In a new post on FossPatent, Patent expert – Florian Mueller reports that Apple has failed to convince the Judge Grewal presiding over the second Apple vs Samsung Case, that the Samsung Galaxy S4 should be added to the lawsuit.
According to the report, the Judge ruled that it would be unfair to ask Samsung to prepare a defense in such short notice.
“The court would potentially have agreed with Apple that Samsung failed to present reasons for which the infringement issues concerning the S4 are any different from those surrounding older Samsung products already at issue in this case,” Mueller writes for FossPatent. “But that’s only one part of the story. Judge Grewal notes that Apple is (obviously) seeking remedies: damages and an injunction. This would involve extensive discovery of financial data, marketing strategies etc. The court agreed that Samsung would be prejudiced if it had to provide such information and prepare witnesses for depositions relating to, among other devices, the S4. On the liability side, Apple had a point that its late-stage request to add the S4 was different from Samsung’s failed attempt to attack the iPhone 4S in the first California trail. But the remedies part of the story was important enough on its own.”
However, it appears all has not been lost. The Judge suggested that Apple stands a greater chance of getting the S4 ban by bringing a third lawsuit.
Judge Grewal (via Foss Patent):
Although Apple did not raise the issue, the court notes that to the extent that Apple believes it is irreparably harmed by Samsung’s sale of the Galaxy S4, a new case might actually be the better option to prevent sales as the time for a preliminary injunction in this case has long passed.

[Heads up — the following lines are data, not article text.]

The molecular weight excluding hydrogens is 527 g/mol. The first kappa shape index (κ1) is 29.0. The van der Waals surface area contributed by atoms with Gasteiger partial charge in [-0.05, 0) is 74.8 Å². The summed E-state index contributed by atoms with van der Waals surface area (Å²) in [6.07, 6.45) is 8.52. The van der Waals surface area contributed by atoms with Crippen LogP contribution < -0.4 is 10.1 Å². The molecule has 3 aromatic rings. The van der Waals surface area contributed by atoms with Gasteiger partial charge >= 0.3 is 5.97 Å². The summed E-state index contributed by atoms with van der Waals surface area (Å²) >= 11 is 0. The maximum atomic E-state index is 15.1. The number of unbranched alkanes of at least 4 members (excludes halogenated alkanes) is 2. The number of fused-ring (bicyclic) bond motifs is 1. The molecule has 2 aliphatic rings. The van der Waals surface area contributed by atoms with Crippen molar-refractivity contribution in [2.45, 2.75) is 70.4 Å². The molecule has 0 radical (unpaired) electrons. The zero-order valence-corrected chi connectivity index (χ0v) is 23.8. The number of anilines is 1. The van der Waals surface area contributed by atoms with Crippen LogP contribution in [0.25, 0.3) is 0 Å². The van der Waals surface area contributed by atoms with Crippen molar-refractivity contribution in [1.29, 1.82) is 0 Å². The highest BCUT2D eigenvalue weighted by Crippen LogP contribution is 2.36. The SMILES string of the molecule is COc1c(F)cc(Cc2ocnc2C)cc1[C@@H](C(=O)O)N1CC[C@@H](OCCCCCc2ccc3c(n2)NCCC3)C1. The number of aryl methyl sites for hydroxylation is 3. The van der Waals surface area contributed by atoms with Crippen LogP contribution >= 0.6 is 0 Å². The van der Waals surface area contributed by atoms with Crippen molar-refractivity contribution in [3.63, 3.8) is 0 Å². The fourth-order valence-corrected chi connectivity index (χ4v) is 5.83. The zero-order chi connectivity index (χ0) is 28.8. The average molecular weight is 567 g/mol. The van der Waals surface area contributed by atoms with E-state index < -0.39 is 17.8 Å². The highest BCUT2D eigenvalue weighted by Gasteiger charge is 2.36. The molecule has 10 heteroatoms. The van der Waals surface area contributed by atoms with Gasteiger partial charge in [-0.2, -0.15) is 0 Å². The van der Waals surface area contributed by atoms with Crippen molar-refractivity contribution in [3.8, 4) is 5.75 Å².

Despite this statement of encouragement, Apple’s legal team is probably very frustrated with the way things are going.
Recently, Apple legal team had this to say on the matter:
By the time the Commission issues its Final Determination, this Investigation will be nearly two years old. During this entire length of this Investigation, Samsung has continued importing electronic digital media devices that infringe Apple’s Patents-at-Issue, and Samsung is still importing such infringing devices. During the entire length of this Investigation, Apple has been significantly harmed by these unabated unfair acts. Further delay in providing Apple relief would effectively subsidize Samsung’s continued infringement of Apple’s intellectual property, thus creating perverse incentives for infringers, such as Samsung, and disincentives for companies that have committed to innovation through domestic investment in research and development, such as Apple. The Commission should therefore decline to tailor remedial orders to delay implementation and should instead provide for such orders to go into effect as soon as possible.